Brits fear Brexit will result in less disposable income

A fifth (10.5 million) of adults in the UK claimed that they are in the worst financial position that they have ever been in, with Brexit and its financial implications adding further concerns, a survey from FairMoney has revealed.

According to the firm, 59 per cent of Brits (30 million people), think that Brexit will increase the price of food and products in supermarkets, while over half (54%) believe that Brexit will have a negative impact on the cost of holidays.

Furthermore, over 40% of Brits (22 million) would pay more attention to Brexit negotiations if it affected their household bills, with 43% of adults not understanding the implication Brexit will have on them.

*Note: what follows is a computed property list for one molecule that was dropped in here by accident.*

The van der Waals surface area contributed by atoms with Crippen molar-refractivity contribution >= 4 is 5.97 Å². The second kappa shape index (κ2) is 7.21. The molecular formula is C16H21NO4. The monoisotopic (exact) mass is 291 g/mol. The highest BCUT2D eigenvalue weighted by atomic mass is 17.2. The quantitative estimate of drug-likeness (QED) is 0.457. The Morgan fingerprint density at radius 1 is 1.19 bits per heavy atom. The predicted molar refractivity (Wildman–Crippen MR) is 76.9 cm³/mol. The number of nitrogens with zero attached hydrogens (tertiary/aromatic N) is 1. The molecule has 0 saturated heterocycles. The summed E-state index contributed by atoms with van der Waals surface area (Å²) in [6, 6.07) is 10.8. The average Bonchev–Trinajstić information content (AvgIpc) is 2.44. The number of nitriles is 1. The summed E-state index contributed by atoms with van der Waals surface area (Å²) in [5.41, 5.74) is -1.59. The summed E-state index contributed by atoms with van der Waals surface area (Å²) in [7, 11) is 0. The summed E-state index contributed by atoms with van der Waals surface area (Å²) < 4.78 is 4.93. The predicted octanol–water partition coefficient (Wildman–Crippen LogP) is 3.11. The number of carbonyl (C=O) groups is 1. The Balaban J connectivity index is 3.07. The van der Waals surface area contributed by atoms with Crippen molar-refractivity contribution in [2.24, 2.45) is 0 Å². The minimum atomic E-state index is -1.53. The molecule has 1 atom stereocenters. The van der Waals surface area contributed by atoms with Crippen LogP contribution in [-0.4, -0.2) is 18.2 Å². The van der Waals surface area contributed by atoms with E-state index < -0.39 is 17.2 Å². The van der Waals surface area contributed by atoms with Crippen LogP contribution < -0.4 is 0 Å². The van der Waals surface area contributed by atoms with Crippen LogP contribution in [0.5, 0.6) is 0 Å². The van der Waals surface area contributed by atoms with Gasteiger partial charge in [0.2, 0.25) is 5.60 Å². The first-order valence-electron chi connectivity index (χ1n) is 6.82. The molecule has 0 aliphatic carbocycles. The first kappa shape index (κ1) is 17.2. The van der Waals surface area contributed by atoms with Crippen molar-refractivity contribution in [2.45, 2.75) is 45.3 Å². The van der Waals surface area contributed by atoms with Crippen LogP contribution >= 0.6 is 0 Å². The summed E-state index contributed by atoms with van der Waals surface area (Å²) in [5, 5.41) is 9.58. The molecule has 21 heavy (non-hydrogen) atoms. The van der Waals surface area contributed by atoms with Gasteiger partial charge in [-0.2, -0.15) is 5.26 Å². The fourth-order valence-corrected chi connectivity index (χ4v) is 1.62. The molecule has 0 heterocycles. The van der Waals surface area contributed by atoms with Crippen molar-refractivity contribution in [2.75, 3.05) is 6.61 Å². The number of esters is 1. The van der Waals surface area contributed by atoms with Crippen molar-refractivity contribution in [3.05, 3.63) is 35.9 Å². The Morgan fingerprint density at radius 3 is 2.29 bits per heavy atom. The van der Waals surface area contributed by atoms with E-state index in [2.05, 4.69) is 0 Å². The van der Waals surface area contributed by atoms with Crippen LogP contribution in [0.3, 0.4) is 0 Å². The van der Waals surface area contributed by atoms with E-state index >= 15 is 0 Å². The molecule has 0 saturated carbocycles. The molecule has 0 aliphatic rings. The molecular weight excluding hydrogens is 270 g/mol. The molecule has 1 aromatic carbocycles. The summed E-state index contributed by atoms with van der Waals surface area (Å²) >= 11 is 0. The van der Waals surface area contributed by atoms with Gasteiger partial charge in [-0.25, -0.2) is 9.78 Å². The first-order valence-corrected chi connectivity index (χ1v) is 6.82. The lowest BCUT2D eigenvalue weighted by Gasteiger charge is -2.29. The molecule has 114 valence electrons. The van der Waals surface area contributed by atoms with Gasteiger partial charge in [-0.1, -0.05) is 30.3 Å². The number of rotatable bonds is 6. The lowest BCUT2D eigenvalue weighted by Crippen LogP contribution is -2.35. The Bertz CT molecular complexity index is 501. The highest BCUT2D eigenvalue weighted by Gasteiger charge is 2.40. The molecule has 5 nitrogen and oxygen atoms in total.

According to FairMoney, the implications and potential price increases that Brexit could bring are “monumental”, with 53% of adults in the UK claiming that their average disposable income per week is less than £0.

Commenting on the figures, FairMoney executive chairman Roger Gewolb said: “The Brexit limbo is negatively affecting Brits and their financial situation. Many of us just need some degree of certainty so we can adequately plan for the future.

“The research that FairMoney is publishing today shows a bleak picture of personal financial situation, and I urge politicians from all sides to come together for the good of our bank balances.”

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